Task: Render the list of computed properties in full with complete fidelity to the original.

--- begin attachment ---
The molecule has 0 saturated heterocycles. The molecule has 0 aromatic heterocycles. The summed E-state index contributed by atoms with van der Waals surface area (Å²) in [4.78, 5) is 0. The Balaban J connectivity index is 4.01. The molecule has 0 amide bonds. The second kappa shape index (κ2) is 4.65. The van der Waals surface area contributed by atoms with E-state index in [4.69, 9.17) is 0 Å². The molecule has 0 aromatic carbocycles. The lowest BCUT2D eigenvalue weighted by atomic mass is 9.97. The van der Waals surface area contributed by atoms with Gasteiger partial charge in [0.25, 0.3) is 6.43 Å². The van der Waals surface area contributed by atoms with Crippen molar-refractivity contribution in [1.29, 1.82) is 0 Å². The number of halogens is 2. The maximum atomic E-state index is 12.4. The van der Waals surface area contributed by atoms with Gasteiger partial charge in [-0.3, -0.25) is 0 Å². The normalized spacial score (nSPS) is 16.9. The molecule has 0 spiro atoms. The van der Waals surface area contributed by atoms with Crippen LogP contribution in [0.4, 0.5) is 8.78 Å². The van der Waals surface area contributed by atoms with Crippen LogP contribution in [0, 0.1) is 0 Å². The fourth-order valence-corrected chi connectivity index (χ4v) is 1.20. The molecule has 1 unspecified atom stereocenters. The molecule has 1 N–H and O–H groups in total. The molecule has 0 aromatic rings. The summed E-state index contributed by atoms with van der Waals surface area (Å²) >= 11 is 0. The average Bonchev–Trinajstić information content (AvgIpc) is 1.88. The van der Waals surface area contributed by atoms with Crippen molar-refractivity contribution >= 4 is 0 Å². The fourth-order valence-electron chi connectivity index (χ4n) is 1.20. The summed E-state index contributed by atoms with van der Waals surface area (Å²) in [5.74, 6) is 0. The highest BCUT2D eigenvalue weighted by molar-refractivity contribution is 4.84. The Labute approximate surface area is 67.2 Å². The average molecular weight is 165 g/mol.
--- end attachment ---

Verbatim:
The molecule has 0 saturated heterocycles. The molecule has 0 aromatic heterocycles. The summed E-state index contributed by atoms with van der Waals surface area (Å²) in [4.78, 5) is 0. The Balaban J connectivity index is 4.01. The molecule has 0 amide bonds. The second kappa shape index (κ2) is 4.65. The van der Waals surface area contributed by atoms with E-state index in [4.69, 9.17) is 0 Å². The molecule has 0 aromatic carbocycles. The lowest BCUT2D eigenvalue weighted by atomic mass is 9.97. The van der Waals surface area contributed by atoms with Gasteiger partial charge in [0.25, 0.3) is 6.43 Å². The van der Waals surface area contributed by atoms with Crippen molar-refractivity contribution in [1.29, 1.82) is 0 Å². The number of halogens is 2. The maximum atomic E-state index is 12.4. The van der Waals surface area contributed by atoms with Gasteiger partial charge in [-0.3, -0.25) is 0 Å². The normalized spacial score (nSPS) is 16.9. The molecule has 0 spiro atoms. The van der Waals surface area contributed by atoms with Crippen LogP contribution in [0.4, 0.5) is 8.78 Å². The van der Waals surface area contributed by atoms with Crippen LogP contribution in [0, 0.1) is 0 Å². The fourth-order valence-corrected chi connectivity index (χ4v) is 1.20. The molecule has 1 unspecified atom stereocenters. The molecule has 1 N–H and O–H groups in total. The molecule has 0 aromatic rings. The summed E-state index contributed by atoms with van der Waals surface area (Å²) >= 11 is 0. The average Bonchev–Trinajstić information content (AvgIpc) is 1.88. The van der Waals surface area contributed by atoms with Crippen molar-refractivity contribution >= 4 is 0 Å². The fourth-order valence-electron chi connectivity index (χ4n) is 1.20. The summed E-state index contributed by atoms with van der Waals surface area (Å²) in [5.74, 6) is 0. The highest BCUT2D eigenvalue weighted by molar-refractivity contribution is 4.84. The Labute approximate surface area is 67.2 Å². The average molecular weight is 165 g/mol.